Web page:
Games and activities that can teach and entertain at the same time are not easy to find in the aisles of a typical toy store. While some kids might balk at a toy deemed “educational,” these five finds are so much fun that your children might not even realize that they’re actually learning something while they play.
Here are five games, toys, and apps that strive to inspire a love of STEM — science, technology, engineering, and mathematics — in kids as young as 3 years old, and might even teach parents a thing or two at the same time.
Seattle dad and entrepreneur Dan Shapiro had a simple goal: To enjoy playing a game together with his 4-year-old twins without forcing himself to lose on purpose. He had also been tossing about an idea to teach programming fundamentals to them even before they could read or use a computer. When he combined the two concepts, the Robot Turtles board game began to take shape.
Robot Turtles is a board game for kids aged 3 to 8. The parent, or “Turtle Mover,” places the Robot Gem card on the board. The players, or “Turtles Masters,” then command the Mover to follow their directions to navigate the turtle to the gem. As the Turtle Masters choose the turtle’s next move and plan out the next series of steps to reach the gem, they’re on their way to learning the basics of programming.
Robot Turtles is only available for sale during its fundraising campaign on Kickstarter, which ends September 27 — so don’t delay! Backers who contribute $29 are promised a copy of the game before the end of the year.
Like Robot Turtles, GoldieBlox is a STEM toy that got its start through crowdfunding. Debbie Sterling, an engineer from Stanford University, wanted to inspire little girls to have an interest in the engineering field. Debbie created GoldieBlox with that goal in mind.
GoldieBlox and the Spinning Machine pairs a tool set and book that shares the adventures of the young inventor Goldie. As girls ages 6–9 read along with the story, they follow the instructions to use the axels, wheels, blocks, and crank to create a simple belt drive, and hone their problem-solving and spatial skills along the way.
GoldieBlox and the Spinning Machine is available at several local toy stores, and on Amazon.com for a price of $29.99.
Roominate toys also aim to encourage a love of engineering in girls, but their brightly hued pieces can appeal to boys and girls alike. The basic set is a one-room dollhouse building kit, and includes four pieces for the walls and floor, and 24 pieces for the room’s contents. Roominate toys then take building to another level with connectors, motors, and switches.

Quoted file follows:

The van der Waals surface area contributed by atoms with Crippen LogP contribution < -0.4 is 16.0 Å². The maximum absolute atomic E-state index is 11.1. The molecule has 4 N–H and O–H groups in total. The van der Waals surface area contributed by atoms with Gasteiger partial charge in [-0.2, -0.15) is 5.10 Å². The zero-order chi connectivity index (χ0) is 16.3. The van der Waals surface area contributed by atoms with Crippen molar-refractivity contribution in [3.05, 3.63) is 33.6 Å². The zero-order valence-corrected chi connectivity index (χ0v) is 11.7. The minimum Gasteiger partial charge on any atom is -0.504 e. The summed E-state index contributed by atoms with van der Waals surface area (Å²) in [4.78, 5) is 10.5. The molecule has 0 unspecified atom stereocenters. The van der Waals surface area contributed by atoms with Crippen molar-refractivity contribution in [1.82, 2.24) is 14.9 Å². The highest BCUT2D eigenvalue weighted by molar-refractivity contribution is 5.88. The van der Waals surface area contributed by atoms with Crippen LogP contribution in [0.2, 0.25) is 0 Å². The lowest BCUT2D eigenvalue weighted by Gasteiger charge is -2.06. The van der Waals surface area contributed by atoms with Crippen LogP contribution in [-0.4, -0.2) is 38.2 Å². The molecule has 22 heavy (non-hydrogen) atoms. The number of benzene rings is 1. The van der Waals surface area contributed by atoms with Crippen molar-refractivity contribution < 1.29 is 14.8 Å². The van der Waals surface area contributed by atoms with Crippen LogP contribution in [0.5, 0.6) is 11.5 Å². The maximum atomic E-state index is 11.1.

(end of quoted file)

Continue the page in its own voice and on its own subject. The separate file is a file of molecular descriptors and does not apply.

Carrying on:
After the young engineer (6 and up) creates a room completely out of his or her imagination, it’s time to add a light, elevator, fan, or whatever strikes their fancy. Roominate provides helpful video and photo tutorials to motivate and help kids get started.
Kids who like to tinker with simple circuits and motors can take their engineering skills one step further with littleBits. The magnetic circuit boards, or bits, are connected with a snap, and each has a specific function like a light, motor, or sound. No soldering or programming is required, so even the littlest engineers can experiment placing the modules together to invent an electronic machine or device.
littleBits encourages exploration and play, and the company also shares project ideas contributed by the littleBits community — including some great, creative ideas from kids.
With only an iPad or Kindle Tablet, kids ages 5 and up can build almost anything their imagination can come up with, thanks to Toca Builders. Developer Toca Boca has been making ingenious kids’ apps for a long time, but none are as expansive and inventive as Toca Builders.
Players use the six unique builders in the game to place, move, and smash blocks and colors anywhere in the spaces they choose. Once kids get the hang of navigating the grid-like terrain with the builders, the world is their oyster — or castle, house, hamburger, you name it. With Toca Builders, players tap into their own creativity while experimenting with geometric, three-dimensional constructions.
Kelly Knox is a freelance writer and content editor at GeekMom.com.Google+